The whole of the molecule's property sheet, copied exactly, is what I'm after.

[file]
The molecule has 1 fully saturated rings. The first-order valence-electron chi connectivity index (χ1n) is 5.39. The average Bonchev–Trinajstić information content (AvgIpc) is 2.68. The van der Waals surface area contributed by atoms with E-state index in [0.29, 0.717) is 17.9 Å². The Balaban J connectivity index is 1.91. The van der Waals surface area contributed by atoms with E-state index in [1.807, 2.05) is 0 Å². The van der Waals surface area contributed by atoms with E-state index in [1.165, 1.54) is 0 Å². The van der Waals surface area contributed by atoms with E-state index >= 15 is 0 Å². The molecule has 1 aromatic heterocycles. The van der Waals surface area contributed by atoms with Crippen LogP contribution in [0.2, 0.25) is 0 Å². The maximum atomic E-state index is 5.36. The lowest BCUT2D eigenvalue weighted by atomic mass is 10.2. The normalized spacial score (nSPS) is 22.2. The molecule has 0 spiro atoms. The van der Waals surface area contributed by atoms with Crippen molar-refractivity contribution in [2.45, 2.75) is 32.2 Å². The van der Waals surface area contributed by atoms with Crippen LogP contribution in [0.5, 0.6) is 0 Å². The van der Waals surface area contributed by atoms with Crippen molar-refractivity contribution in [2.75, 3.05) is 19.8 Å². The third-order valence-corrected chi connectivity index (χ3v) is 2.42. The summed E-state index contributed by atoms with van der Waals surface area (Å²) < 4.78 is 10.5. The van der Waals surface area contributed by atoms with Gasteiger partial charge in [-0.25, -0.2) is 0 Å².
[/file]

The molecule has 1 fully saturated rings. The first-order valence-electron chi connectivity index (χ1n) is 5.39. The average Bonchev–Trinajstić information content (AvgIpc) is 2.68. The van der Waals surface area contributed by atoms with E-state index in [0.29, 0.717) is 17.9 Å². The Balaban J connectivity index is 1.91. The van der Waals surface area contributed by atoms with E-state index in [1.807, 2.05) is 0 Å². The van der Waals surface area contributed by atoms with E-state index in [1.165, 1.54) is 0 Å². The van der Waals surface area contributed by atoms with E-state index >= 15 is 0 Å². The molecule has 1 aromatic heterocycles. The van der Waals surface area contributed by atoms with Crippen LogP contribution in [0.2, 0.25) is 0 Å². The maximum atomic E-state index is 5.36. The lowest BCUT2D eigenvalue weighted by atomic mass is 10.2. The normalized spacial score (nSPS) is 22.2. The molecule has 0 spiro atoms. The van der Waals surface area contributed by atoms with Crippen molar-refractivity contribution in [2.45, 2.75) is 32.2 Å². The van der Waals surface area contributed by atoms with Crippen LogP contribution in [0.5, 0.6) is 0 Å². The van der Waals surface area contributed by atoms with Crippen molar-refractivity contribution in [2.75, 3.05) is 19.8 Å². The third-order valence-corrected chi connectivity index (χ3v) is 2.42. The summed E-state index contributed by atoms with van der Waals surface area (Å²) < 4.78 is 10.5. The van der Waals surface area contributed by atoms with Gasteiger partial charge in [-0.25, -0.2) is 0 Å².